IFS claims that these parts are divided into exiles (parts of us that are wounded, vulnerable, traumatised), protectors (these are pro-active and try to protect the exile parts from becoming wounded again and experiencing emotional flooding which overwhelms us), and finally the firefighters (these parts are reactive and try to end the pain, these are the parts that can have us feel suicidal or act on suicide). So what we see, is that suicide is an act of self protection, an attempt to protect self from pain and like a firefighter the goal is to put out the fire (pain), everything else isn’t important and will get destroyed, just like suicide ends the pain but destroys the body in order to do this which results in a life lost.

I have aimed to argue and present my argument that suicide has absolutely nothing to do with a character deficit and as Aphrodite Matsakis states when talking of trauma:

“At some point in your life you have probably cut your finger with a knife. If the blade was dull, you may have suffered only a little nick. If the blade was sharp, you may have bled all over. If the blade was very sharp and the force behind it was great enough, you might even have lost part of your finger. The extent of your injury depended more on the sharpness of the blade and the power behind it than on the toughness of your skin. Given enough force, even extremely tough skin would not protect you from the knife, and anyone else in the same situation would also be injured, even if they had the toughest skin in the world. The same holds true on a psychological level. There are events in life that would almost make anyone ‘bleed all over’.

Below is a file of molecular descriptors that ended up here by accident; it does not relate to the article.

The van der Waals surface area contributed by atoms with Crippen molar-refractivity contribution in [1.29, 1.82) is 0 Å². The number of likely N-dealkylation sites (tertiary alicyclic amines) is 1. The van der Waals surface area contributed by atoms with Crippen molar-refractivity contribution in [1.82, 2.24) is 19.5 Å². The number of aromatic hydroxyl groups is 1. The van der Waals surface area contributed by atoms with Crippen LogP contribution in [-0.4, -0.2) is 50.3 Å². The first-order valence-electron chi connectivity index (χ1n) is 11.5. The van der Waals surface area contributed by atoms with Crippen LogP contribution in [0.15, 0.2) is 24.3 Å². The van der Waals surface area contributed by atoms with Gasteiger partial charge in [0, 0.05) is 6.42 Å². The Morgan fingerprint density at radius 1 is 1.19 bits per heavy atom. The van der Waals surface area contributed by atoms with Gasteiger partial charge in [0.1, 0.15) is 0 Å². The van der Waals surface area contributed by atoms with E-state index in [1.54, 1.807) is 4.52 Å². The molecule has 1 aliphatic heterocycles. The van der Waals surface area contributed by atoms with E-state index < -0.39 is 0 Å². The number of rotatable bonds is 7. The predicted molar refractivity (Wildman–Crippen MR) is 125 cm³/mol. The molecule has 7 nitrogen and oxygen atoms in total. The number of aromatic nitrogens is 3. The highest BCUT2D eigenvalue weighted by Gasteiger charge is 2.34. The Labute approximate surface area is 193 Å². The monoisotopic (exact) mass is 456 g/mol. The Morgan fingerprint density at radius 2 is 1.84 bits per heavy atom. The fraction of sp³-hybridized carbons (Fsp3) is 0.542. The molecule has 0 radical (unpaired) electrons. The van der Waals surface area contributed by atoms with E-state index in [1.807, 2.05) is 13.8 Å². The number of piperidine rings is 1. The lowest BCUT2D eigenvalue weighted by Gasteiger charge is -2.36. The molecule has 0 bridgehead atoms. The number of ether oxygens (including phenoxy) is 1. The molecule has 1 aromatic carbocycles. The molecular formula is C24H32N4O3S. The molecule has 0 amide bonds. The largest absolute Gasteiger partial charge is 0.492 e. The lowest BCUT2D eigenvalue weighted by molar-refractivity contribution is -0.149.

What I mean by trauma is anything that affects our ability to function, what happens inside us. Even the things like losing a job, a breakup/divorce, the loss of security, loneliness…

In addition, we need to change our language around suicide. Don’t say: They committed suicide, they had a failed attempt, they are attention seeking. Alternatives and the truth are, they died by suicide, they were in psychological pain, they are asking for support and help. Let’s end the stigma and stop hurting those that are already hurt and in pain by words, myths and ignorance.

Let’s get educated and spread the love! Let’s remember those that have made attempts and survived along with those who have lost a loved one and those that have lost their lives to psycheache.

Reference: Edwin. S. Shneidman, The Suicidal Mind (1996

Copywrite: Antonella Zottola

This article is copywrite protected and no content may be reproduced or used for any purpose without the permission of the author.

 

6 Replies to “The truth behind suicide and the suicidal mind”

    1. Thank you so much. The book took information from is: The Suicidal Mind by Edwin. S. Shneidman. I am so passionate about breaking the stigma and the myths and educating and putting that information out there so that discussions can be started and perspectives shifted. Thank you so much for the feedback, taking the time to read it and comment, really appreciate it.

    1. Thank you so much for your comment, it means a lot. Hopefully it will change people’s perspective and open the door for greater insight and help others to become more self aware of their own beliefs 🙂